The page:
Philosophical observations on the senses of vision and hearing [E-Book] / John Elliott.
Elliot, John, (author)
New York : Cambridge University Press, 2013
1 online resource (viii, 222 pages)
Cambridge library collection. Life sciences
Full Text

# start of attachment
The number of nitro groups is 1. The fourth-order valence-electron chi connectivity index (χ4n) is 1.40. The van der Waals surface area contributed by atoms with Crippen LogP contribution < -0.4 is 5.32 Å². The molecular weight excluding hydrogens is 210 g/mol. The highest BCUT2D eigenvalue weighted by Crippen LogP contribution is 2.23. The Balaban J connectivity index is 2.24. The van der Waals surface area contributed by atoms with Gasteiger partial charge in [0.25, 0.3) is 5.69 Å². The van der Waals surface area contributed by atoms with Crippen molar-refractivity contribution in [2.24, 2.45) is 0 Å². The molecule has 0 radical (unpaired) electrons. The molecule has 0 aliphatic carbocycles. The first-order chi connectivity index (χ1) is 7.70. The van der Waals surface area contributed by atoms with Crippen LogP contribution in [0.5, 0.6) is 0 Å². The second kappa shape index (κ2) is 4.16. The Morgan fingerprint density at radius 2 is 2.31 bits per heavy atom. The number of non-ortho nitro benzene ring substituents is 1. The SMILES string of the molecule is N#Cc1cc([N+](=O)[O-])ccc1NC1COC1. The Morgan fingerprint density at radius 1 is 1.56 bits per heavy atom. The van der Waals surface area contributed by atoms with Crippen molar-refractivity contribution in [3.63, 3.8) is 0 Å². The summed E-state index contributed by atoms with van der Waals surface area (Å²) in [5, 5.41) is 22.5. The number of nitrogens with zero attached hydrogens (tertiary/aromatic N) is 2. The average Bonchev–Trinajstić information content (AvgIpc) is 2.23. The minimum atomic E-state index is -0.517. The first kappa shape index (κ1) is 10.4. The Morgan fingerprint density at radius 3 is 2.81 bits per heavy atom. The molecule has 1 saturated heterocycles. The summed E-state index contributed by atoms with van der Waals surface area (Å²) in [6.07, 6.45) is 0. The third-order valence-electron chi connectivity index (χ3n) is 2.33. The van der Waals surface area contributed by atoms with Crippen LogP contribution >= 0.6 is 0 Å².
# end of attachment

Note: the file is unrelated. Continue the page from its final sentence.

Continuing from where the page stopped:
Although first to suggest the possibility of light frequencies beyond the visible spectrum, the natural philosopher John Elliott (1747-87) was better known at his death for his failed suicide in front of the woman he loved. Tried for attempting to shoot her, he was acquitted but died in prison awaiting trial on the lesser charge of assault. First published in 1780, this work was his most important. Contemporary science held that vibrations of the air were directly communicated to the optic and auditory nerves and passed on to the sensorium, while Elliot proposed, through experimentation upon himself, the existence of sensory receptors, each tuned to only a limited part of the spectrum of physical frequencies. This insight led him to postulate the existence of what we now know to be ultraviolet and infrared radiation, thus paving the way for further discoveries in human sensory perception.